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HomeNewsArchivesRolling Stone: 'American Gangster' is One Hell of An Exciting Movie

Rolling Stone: 'American Gangster' is One Hell of An Exciting Movie

Nov. 1, 2007 – Already seen Michael Clayton and Rendition? That's OK, they just keep coming: really, really goodmovies. Great, in fact. On the heels of the above two, comes American Gangster, hailed variously as a "gritty, glitzy Valentine to the 1970 drug wars" or an updated Superfly vs. Serpico.
Peter Travers in Rolling Stone, says, "Call it the black Scarface or 'the Harlem Godfather,' or just one hell of an exciting movie, but the fact-based, 1970s-era American Gangster is already looking like a major awards contender. Denzel Washington looms like a colossus as notorious drug lord Frank Lucas, and in the still, watchful center of his volcanic performance you'll find the measure of a dangerous man."
Based on the life of drug-kingpin-turned-informant, Lucas, who grew up in segregated North Carolina where he watched as his cousin was shot by the Klan for looking at a white girl. He eventually made his way to Harlem where he became a heroin kingpin by traveling to Asia's Golden Triangle to make connections, shipping heroin back to the US in the coffins of soldiers killed in Vietnam.
Curiously, or not, Lucas is also featured in a current BET documentary on the lives of six notorious African-American gangsters of recent decades.
Travers continues, "There's more good news: A combustible Russell Crowe channels Serpico as Richie Roberts, the honest Jersey cop who aches to take Frank down. Steven Zaillian, sourcing Mark Jacobson's 2000 magazine interview with Lucas ("The Return of Superfly"), brings scrappy life to a script that spans more than a decade. Camera legend Harris Savides shoots on the fly, as if he'd sneaked into a Seventies time capsule. And Ridley Scott, at the top of his game, directs."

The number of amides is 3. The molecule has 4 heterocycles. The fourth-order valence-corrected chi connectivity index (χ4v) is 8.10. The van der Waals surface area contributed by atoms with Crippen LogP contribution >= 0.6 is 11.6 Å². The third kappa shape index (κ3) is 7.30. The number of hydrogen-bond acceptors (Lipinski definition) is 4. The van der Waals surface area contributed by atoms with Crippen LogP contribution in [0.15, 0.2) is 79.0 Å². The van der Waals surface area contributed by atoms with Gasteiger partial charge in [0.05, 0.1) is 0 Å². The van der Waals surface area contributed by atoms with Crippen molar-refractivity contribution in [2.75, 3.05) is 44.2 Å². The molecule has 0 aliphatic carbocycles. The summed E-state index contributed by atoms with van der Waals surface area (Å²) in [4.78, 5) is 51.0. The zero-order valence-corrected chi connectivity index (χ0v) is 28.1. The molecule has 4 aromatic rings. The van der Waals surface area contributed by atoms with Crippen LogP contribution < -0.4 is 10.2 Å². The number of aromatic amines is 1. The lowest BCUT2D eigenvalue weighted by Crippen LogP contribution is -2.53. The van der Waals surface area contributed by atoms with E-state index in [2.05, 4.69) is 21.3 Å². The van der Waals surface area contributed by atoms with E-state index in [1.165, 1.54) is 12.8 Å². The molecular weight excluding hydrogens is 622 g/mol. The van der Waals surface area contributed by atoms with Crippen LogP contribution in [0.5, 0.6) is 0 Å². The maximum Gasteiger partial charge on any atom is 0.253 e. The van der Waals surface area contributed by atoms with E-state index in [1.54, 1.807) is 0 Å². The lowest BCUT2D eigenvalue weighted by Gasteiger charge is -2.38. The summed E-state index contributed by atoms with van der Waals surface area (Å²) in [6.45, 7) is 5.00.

Travers isn't totally starry-eyed however. He says the movie (a bit more than two and a half hours) is "overstuffed," referring to aired out performances on Roberts' domestic problems.
But, again, Travers lauds the climax, which he says "allows Washington and Crowe to finally occupy the screen together. They clash like titans — they're something to see.
"Ditto the movie, which goes to the heart of America's obsession with success as a killer instinct. That's why the film's moral indignation with Frank can't match its fascination with his balls of steel," says Travers. "Superfly is a Hollywood fantasy. Frank is for real. As the real Frank said, 'People like me. People like the fuck out of me.' Maybe that's what's so scary."
J. Hoberman in the Village Voice says, "Ambitious as American Gangster is, it's well suited to Washington's particular star quality — the circumspect badass. Washington plays Lucas as a combination of ruthless thug and gentlemanly striver. His two sides are established in a murky opening sequence when, factotum to old-school crime boss Bumpy Johnson, Lucas torches a guy in one shot and tosses Christmas turkeys to the crowd in the next."
One would guess that could illustrate two sides of a character, or, certainly, set the mood of the thing,
It's not all beer and skittles with the critics, however. Calling it "claptrap," Nick Schager in Slant magazine, says, "Not only is American Gangster dumb as a rock, but it's also far too convinced of its import to be any fun. ….Ridley thinks he's crafting his own Oscar-baiting The Departed, an assumption predicated on the erroneous belief that his material is representative of something profound."
It is (not surprisingly) rated R for violence, pervasive drug content, language, nudity and sexuality. Now, that's an R that's earned its chops.